David Kaplan of Paid Content (where I'm helping put together the Future of Business Media Conference) points out that whether or not The Wall Street Journal goes to a fully ad-supported model, the signs are that digital ads are increasing in importance. Digital and print sales are combinin, for example. So, that's print, and a high-end demo. Makes sense. Meanwhile, Silicon Alley Insider casts doubt on whether video can make a profit, ultimately, because it's so costly to produce and serve. (Do you agree?)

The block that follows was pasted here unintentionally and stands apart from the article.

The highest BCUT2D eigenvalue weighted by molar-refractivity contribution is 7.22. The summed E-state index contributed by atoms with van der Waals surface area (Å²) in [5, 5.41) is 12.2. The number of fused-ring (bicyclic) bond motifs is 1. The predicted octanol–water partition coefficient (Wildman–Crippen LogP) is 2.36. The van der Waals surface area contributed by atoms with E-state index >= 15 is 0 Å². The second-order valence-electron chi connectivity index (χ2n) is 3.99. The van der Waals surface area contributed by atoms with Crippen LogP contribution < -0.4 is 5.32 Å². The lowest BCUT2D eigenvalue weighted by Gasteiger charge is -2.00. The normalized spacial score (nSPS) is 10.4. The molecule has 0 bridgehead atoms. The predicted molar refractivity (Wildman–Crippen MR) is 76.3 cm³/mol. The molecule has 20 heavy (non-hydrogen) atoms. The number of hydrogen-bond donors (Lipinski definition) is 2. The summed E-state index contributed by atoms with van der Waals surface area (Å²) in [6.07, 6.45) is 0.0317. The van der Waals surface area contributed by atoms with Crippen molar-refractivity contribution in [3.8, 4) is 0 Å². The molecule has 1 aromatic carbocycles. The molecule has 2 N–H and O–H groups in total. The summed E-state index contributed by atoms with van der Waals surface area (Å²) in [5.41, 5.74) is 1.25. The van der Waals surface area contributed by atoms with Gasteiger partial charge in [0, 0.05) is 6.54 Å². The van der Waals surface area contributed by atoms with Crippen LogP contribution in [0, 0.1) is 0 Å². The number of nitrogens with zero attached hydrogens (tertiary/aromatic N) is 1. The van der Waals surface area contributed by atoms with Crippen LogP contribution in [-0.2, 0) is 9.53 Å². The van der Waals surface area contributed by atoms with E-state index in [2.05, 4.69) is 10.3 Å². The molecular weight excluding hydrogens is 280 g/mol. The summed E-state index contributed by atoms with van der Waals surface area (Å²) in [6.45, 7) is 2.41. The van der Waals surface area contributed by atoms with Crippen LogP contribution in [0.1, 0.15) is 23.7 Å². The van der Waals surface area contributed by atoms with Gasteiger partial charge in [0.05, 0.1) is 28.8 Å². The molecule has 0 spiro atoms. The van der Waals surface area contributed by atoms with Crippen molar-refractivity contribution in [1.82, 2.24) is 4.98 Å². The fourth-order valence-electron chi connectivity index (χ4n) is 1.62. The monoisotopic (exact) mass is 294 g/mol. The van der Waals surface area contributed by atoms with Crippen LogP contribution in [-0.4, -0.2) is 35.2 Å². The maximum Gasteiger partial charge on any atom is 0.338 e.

SAI's analysis may be true -- for now. But I remember only too well how much more costly video was before we had all the distributed capabilities of Akamai or Limelight, all the shared hosting of YouTube or Brightcove, all the targeted ad solutions like the ones Google's developing or ScanScout (invested in by Time Warner) or DigitalSmiths promise. So, while today the economics might not make sense in the aggregate: 1. they will continue to get better (following Arthur C. Clarke's "smaller, faster, cheaper" rule), and 2. they might make sense in the specific case if not in aggregate -- for example for tech review sites like CNET's or Ziff Davis', where there are high-revenue ads, a dedicated audience, and lots of server space available with low production costs.